3) Because we will pretty much take you through most of the competencies in each of our classes, take 15 minutes on average to write up a summary of the take aways from that class and your reflections on it. (For some classes, we’ll have time at the end of class to do this.) For example, create a post on the edcamp class and categorize it “edcamp.” In the post, consider linking to various edcamp resources you find online (Google edcamp and link to edcamp.org and you could embed a youtube video of what is an edcamp or link to edcampuvic.ca among other resources we may have shared on #edci336 or #edci336news. Explore the #edcamp hashtag as well, perhaps. Then post your reflections on the experience and how you might see it being used in the classroom or your thoughts on it for professional development. If you discuss edcamp’s role in professional learning, then categorize it also as “professional learning,” which is another competency. You can see an example of how one learner curated her edcamp learning in the spring here. You can view how another learner did some tech competencies here. Be sure to use your own voice as you would like to present it in view of a hiring principal. I have found those teachers with a strong online portfolio get hired quickly. Remember that they google you.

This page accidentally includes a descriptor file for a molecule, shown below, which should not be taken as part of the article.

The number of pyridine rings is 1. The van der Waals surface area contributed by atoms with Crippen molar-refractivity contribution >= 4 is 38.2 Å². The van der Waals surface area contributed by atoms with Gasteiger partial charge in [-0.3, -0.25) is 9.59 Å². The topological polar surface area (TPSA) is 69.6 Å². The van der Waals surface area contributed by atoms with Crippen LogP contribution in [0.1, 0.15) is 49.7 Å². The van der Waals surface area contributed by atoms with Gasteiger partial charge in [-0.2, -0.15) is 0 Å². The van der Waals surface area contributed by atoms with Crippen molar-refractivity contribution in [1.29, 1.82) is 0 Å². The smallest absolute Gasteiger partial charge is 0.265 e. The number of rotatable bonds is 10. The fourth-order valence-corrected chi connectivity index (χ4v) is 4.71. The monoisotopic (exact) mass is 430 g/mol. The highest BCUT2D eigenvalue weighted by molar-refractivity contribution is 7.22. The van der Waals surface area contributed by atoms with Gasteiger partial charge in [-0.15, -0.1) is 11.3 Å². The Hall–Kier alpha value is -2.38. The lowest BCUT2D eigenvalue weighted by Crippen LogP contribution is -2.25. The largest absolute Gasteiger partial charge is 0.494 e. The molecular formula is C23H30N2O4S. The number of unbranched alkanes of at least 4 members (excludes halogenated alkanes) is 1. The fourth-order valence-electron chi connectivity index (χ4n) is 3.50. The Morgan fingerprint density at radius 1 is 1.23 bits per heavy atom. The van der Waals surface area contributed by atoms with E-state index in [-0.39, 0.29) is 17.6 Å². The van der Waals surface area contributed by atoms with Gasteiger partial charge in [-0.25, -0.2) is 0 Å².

Overall, you’ll spend approximately 45 minutes in total on writing blog posts per week (some of which may be within class time or time released from class for this) plus time on your two inquiries. Finding and reading a BYOD policy might take 20 minutes and practicing guitar might be however much time you put into it. If you play 10 minutes a day three times a week and put another 15 into curating it via audio, that might be 45 minutes in total, for a grand total of approximately 1.5 hours of homework per week for a 3-hour course. A general rule of thumb is to allot 3 hours of homework for every hour in class, so we should be well within this.
NOTE: You CAN double, triple, or even quadruple dip at times and add multiple competency categories to one post:
Example 1: Mixing Tech Competencies From Outside of EDCI 336
If you have accomplished video editing competencies in another course (so long as we’re not both evaluating the tech skills such as titles/transitions/etc.) or in your work in the community, you could make that learning visible on your blog and categorize it “video editing” as per the naming convention and categorize it also “edtech” which is a catch-all category to use when it doesn’t fit into either open inquiry or tech inquiry assignments. We will have one week where we have a video editing class, but you can skip the competency blog for that week as you’ve already done it. If you haven’t made a video for anything else, then curate the video you made from our video editing class as its own post.